FBI agent concludes direct examination (August 7, 2007)

Prosecutor Jim Jacks stood behind the wooden podium in the center of the courtroom much of Tuesday, August 7, 2007 as he concluded the seven-day direct examination of FBI agent Lara Burns. As he leaned both arms on the podium, Jacks began sounding much like an aged ceiling fan in motion as he asked Burns about more than a dozen wiretapped phone calls. The jury scrolled their eyes down the screens as they read the translated transcripts of the conversations.

Jacks began by questioning Burns about a fax that the Islamic Association for Palestine (IAP) sent to defendant Mohammad El-Mezain. The fax described suicide bombings, which killed Israeli Zionist soldiers, as “heroic operations.”

U.S. government officials then played an intercepted conversation between defendants Shukri Abu-Baker and El-Mezain that occurred soon after the Clinton administration designated Hamas as a terrorist group in January 1995. They discussed an Associated Press article about the designation. Burns then read aloud the almost three-page article to the jury.

In another tapped conversation, defendants Abu-Baker and Ghassan Elashi discussed the U.S. government’s arrest of Hamas leader Musa Abu Marzook in 1995 at the JFK Airport in New York. I called his wife, Elashi said, referring to Abu Marzook’s wife, Nadia. He’s our friend, Elashi stated. Our discussion is being recorded, Abu Baker said.

Jacks played several other phone discussions between Elashi and Abu Baker, including one where they discussed a Dallas Morning News editorial. A Jewish guy, probably Steven Emerson, wrote it, Elashi said. He then continued, The editorial says cells of Hamas are operating in north Texas. Do you know who they’re referring to? This editorial should be severely criticized. We need to respond. They say Hamas practices terrorism because it kills innocent lives. What about the thousands of Palestinians killed by Israeli soldiers. Israel is the one practicing terrorism. And America — which supports Israel — practices terrorism. Abu Baker replied by saying, If the U.S. deports everyone who doesn’t like Israel, then who’s truly ruling America? That’s the question.

Government lawyers then played a video of a Palestinian festival in the United States. The clip showed people singing nashid, or Palestinian songs portraying the Palestinian oppression, while doing the dabka, a traditional Arab dance. The video also showed defendant Mufid Abdulqader saying, We send a special greeting to several individuals including Hamas founder Ahmad Yasin and Hamas leader Abu Marzook.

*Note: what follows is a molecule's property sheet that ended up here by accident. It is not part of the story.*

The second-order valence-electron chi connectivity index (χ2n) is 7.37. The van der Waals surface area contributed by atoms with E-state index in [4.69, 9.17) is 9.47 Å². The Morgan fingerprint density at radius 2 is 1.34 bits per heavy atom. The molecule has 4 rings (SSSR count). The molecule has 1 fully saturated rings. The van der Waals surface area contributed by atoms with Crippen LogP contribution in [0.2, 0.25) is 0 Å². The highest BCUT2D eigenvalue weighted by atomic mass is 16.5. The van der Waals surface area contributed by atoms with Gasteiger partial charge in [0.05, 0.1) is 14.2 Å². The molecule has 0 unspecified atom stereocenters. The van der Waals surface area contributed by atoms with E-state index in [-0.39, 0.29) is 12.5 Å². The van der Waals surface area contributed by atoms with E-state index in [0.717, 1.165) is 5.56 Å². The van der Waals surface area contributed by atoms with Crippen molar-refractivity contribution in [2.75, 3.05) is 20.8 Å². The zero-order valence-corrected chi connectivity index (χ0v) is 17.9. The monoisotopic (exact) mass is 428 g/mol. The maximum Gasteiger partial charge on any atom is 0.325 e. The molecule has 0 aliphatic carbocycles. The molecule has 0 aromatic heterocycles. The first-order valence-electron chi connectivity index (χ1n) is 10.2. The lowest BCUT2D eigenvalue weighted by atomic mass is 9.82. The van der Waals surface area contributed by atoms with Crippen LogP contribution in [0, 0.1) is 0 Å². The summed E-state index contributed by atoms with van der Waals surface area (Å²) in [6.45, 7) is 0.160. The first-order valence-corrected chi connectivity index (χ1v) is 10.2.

Jacks then asked Burns to read aloud a 2003 sworn statement by El-Mezain. In the statement, El-Mezain said he has met Abu Marzook and talked to him a few times. He also said he was a far relative of Abu Marzook. In addition, El-Mezain said the HLF never provided monetary support to Hamas.

Government officials played several tapped conversations between El-Mezain and other individuals, including a brief chat with defendant Abdulrahman Odeh. In the discussion, Odeh asked El-Mezain if he had heard about a Palestinian suicide bombing that occurred during that time.

Burns testified about the Israeli Intelligence’s, or Mossad’s, failed attempt to assassinate Hamas leader Khalid Mishal in 1997. The government then played a conversation between defendants Abu Baker and Abdulqader, who’s the half-brother of Mishal. Abu Baker asked Abdulqader about the health of his brother. Abdulqader then told Abu Baker about his brother’s assassination attempt: The Israeli assassins watched Mishal for a few days until they knew his schedule. Soon afterwards, they injected Mishal with a poison as he was walking down a street in Jordan. The killers then ran to a car that was waiting to pick them up. Mishal’s bodyguard followed the car until it stopped. When the assassins got out, pedestrians who heard what happened began throwing rocks at them. The Jordanian government arrested the attackers and demanded the antidote to treat Mishal, who was in a coma for a few days. The Jordanian government then announced Israeli’s attempt to kill Mishal.

Jacks then played another tapped conversation where Abdulqader and his other brother, Methqal, discussed the family situation after the attempted murder of Mishal.

Burns then read a statement by Abu Baker, where he stated that the HLF’s main objective was to alliviate the suffering of the Palestinians. He also said HLF was never a supporter of HAMAS.

They then displayed Abu Marzook’s phone book, which included names and numbers of several entities such as the IAP, Hamas officials and defendants Elashi and Abu Baker.

Toward the end of Burns’ direct examination, Jacks displayed a chart that attempted to link the HLF with Hamas officials Musa Abu Marzook and Ahmad Yassin. Jacks then asked Burns two questions to which she answered yes. During your investigation, did you find that Abu Marzook was identified as a Hamas leader in early 1993? During that same time, was it reported that the HLF was a funding mechanism of Hamas?

Maybe it was fatigue from standing for hours or maybe it was a lack of focus and preparation, but many were not impressed by Jacks’ performance.

Even after almost a decade of surveillance, the government never could prove that the HLF funded Hamas. Neither could they charge the HLF with committing violent acts. So, they accused the HLF of supporting committees that are somehow linked to Hamas. Many say that Burns’ one-week-long testimony did not even come close to proving that the HLF in any way supported Hamas.

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